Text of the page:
The Federation is also fighting Venus: having destroyed the major cities of the planet, the Federation is faced with a population scattered across a vast untamed world:

Esprit de corps was high among his men; they seemed to expect months, perhaps years of bush warfare, harrying and raiding the Federation forces, but eventual victory at the end.

As one of them put it to Don, “They can’t catch us. We know these swamps; they don’t. They won’t be able to go ten miles from the city, even with boat radar and dead-reckoning bugs. We’ll sneak in at night and cut their throats -and sneak out again for breakfast. We won’t let them lift a ton of radioactive off this planet, nor an ounce of drugs. We’ll make it so expensive in money and men that they’ll get sick of it and go home.”

Of course, the rebels also thought the nations of Earth would rise up in revolutionary solidarity once Circum Terra was gone. In a way, it’s a shame the book plays out as it does because an SF novel that ends up looking like “the Indochina Wars IN SPACE”, told from the Indochinese side, could have been interesting. As it is, those sections made me wonder if when he signed the pro-Vietnam War side of the famous ad in Galaxy Heinlein had any concrete suggestions for winning the war.

While the main female character Isobel is shuffled off-stage fairly quickly, she’s a great improvement over previous female characters in this series. Rather than being a daffy ninny or a brat, she’s considerably more on the ball than Don is, which is probably why she doesn’t feature in most of his misadventures; if she was around to give him advice, he wouldn’t have as interesting a life.

Rather uncommonly for a book of this sort, Don is aware that the Federation’s armies aren’t just faceless goons but people like his old school chums, people who think they are doing the right thing.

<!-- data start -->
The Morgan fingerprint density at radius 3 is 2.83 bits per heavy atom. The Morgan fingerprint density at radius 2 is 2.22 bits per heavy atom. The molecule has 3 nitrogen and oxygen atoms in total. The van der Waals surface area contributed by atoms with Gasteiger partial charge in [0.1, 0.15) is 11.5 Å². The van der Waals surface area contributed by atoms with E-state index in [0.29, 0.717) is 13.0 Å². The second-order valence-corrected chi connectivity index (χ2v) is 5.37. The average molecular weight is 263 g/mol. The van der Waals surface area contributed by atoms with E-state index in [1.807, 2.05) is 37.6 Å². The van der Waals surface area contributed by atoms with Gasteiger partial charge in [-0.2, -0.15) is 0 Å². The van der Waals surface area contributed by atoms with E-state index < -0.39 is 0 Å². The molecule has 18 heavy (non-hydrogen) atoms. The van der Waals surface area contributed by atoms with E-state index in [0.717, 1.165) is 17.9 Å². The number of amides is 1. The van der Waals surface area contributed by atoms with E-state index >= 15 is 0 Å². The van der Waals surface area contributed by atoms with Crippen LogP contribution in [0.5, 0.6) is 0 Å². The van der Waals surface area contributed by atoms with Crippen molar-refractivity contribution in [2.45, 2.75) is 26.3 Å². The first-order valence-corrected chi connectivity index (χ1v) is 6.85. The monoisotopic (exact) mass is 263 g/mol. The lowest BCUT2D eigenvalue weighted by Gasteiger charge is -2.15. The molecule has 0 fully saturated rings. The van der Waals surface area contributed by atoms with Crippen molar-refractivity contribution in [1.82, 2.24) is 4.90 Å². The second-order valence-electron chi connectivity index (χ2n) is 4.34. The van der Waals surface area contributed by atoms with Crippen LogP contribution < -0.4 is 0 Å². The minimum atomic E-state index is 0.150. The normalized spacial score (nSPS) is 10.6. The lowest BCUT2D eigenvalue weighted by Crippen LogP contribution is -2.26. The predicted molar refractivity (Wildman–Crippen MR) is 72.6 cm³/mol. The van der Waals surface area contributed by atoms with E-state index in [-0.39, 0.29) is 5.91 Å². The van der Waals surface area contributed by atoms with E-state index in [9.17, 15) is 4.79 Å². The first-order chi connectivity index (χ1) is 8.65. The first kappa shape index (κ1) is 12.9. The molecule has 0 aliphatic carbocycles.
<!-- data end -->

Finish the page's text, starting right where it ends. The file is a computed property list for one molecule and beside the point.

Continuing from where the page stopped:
The ending of the book is pretty perfunctory and I think a case could be made that while readers are likely intended to see it as the final victory for the good guys, it is perfectly reasonable to read it another way. The rebels also thought their strike on Circum Terra sufficient to win the struggle and while the rebels have a technological advantage for the moment, the IBI has cracked the Organization that provided Venus with the vital breakthrough. As Joseph T. Major pointed out

The common ground; that rediscovered science, begins in Between Planets with the Underground’s study of the “Horst-Milne” equations, and their implementation by physicist Roger Conrad. Evidently he kept up the work, as Starman Jones flies to the stars in a ship powered by “Horst-Conrad” drive, along with a dazzlingly intuitive prediction of the later-postulated “wormhole” theory.

Just how long can the counter-Federation forces maintain their monopoly? And what happens when the richer, more populous Earth manages to acquire First Empire technology? Is there any hint in Starman Jones that Venus is independent? Did Don and his parents only manage to extend Earth’s reach to the stars?

Between Planets is available in a variety of editions, from the troubled Virginia edition to less expensive versions.


  1. Wiser than he knows, because the paranoid Federation blasts the rocket returning from Circum Terra out of the sky.
  2. Which works, although as it turns out Don knows nothing useful. Interestingly, as I recall “Gulf”, its steely jawed protagonist allows an innocent woman to be tortured to death in front of him rather than crack but in his defense she’s clearly of an inferior breed. I bet he’d have cracked if she had been a kitten.